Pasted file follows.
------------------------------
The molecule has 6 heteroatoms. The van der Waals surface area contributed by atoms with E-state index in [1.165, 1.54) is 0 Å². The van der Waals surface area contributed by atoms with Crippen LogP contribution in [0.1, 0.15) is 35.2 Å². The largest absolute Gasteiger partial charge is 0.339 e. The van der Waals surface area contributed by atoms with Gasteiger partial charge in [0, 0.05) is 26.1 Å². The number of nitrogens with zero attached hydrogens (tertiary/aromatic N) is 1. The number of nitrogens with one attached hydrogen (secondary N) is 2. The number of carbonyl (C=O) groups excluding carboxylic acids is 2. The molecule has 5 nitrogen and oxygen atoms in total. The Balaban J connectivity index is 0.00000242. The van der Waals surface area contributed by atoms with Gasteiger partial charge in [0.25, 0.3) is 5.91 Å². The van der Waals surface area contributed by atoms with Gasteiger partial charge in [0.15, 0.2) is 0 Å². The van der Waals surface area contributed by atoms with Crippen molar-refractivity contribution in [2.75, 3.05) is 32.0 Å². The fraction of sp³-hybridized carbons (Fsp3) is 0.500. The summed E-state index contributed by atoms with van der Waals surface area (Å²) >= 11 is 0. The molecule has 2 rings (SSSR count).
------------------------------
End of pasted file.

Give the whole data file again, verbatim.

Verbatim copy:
The molecule has 6 heteroatoms. The van der Waals surface area contributed by atoms with E-state index in [1.165, 1.54) is 0 Å². The van der Waals surface area contributed by atoms with Crippen LogP contribution in [0.1, 0.15) is 35.2 Å². The largest absolute Gasteiger partial charge is 0.339 e. The van der Waals surface area contributed by atoms with Gasteiger partial charge in [0, 0.05) is 26.1 Å². The number of nitrogens with zero attached hydrogens (tertiary/aromatic N) is 1. The number of nitrogens with one attached hydrogen (secondary N) is 2. The number of carbonyl (C=O) groups excluding carboxylic acids is 2. The molecule has 5 nitrogen and oxygen atoms in total. The Balaban J connectivity index is 0.00000242. The van der Waals surface area contributed by atoms with Gasteiger partial charge in [0.25, 0.3) is 5.91 Å². The van der Waals surface area contributed by atoms with Gasteiger partial charge in [0.15, 0.2) is 0 Å². The van der Waals surface area contributed by atoms with Crippen molar-refractivity contribution in [2.75, 3.05) is 32.0 Å². The fraction of sp³-hybridized carbons (Fsp3) is 0.500. The summed E-state index contributed by atoms with van der Waals surface area (Å²) >= 11 is 0. The molecule has 2 rings (SSSR count).